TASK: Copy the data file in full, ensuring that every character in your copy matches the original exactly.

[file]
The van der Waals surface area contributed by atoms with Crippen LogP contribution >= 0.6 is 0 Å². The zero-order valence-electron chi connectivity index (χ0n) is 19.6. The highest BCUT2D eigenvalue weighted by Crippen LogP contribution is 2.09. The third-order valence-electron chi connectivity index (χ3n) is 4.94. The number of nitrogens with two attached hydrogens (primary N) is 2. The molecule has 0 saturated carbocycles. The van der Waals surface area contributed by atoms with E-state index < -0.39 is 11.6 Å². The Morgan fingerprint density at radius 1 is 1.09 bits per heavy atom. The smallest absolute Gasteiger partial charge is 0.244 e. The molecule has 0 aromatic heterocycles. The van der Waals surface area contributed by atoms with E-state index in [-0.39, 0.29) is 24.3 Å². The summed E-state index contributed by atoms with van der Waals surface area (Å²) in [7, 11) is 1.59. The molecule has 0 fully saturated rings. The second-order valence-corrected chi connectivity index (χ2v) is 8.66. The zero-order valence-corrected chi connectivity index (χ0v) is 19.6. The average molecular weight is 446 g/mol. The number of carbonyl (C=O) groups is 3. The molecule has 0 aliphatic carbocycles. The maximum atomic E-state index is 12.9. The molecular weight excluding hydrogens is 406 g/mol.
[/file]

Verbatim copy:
The van der Waals surface area contributed by atoms with Crippen LogP contribution >= 0.6 is 0 Å². The zero-order valence-electron chi connectivity index (χ0n) is 19.6. The highest BCUT2D eigenvalue weighted by Crippen LogP contribution is 2.09. The third-order valence-electron chi connectivity index (χ3n) is 4.94. The number of nitrogens with two attached hydrogens (primary N) is 2. The molecule has 0 saturated carbocycles. The van der Waals surface area contributed by atoms with E-state index < -0.39 is 11.6 Å². The Morgan fingerprint density at radius 1 is 1.09 bits per heavy atom. The smallest absolute Gasteiger partial charge is 0.244 e. The molecule has 0 aromatic heterocycles. The van der Waals surface area contributed by atoms with E-state index in [-0.39, 0.29) is 24.3 Å². The summed E-state index contributed by atoms with van der Waals surface area (Å²) in [7, 11) is 1.59. The molecule has 0 fully saturated rings. The second-order valence-corrected chi connectivity index (χ2v) is 8.66. The zero-order valence-corrected chi connectivity index (χ0v) is 19.6. The average molecular weight is 446 g/mol. The number of carbonyl (C=O) groups is 3. The molecule has 0 aliphatic carbocycles. The maximum atomic E-state index is 12.9. The molecular weight excluding hydrogens is 406 g/mol.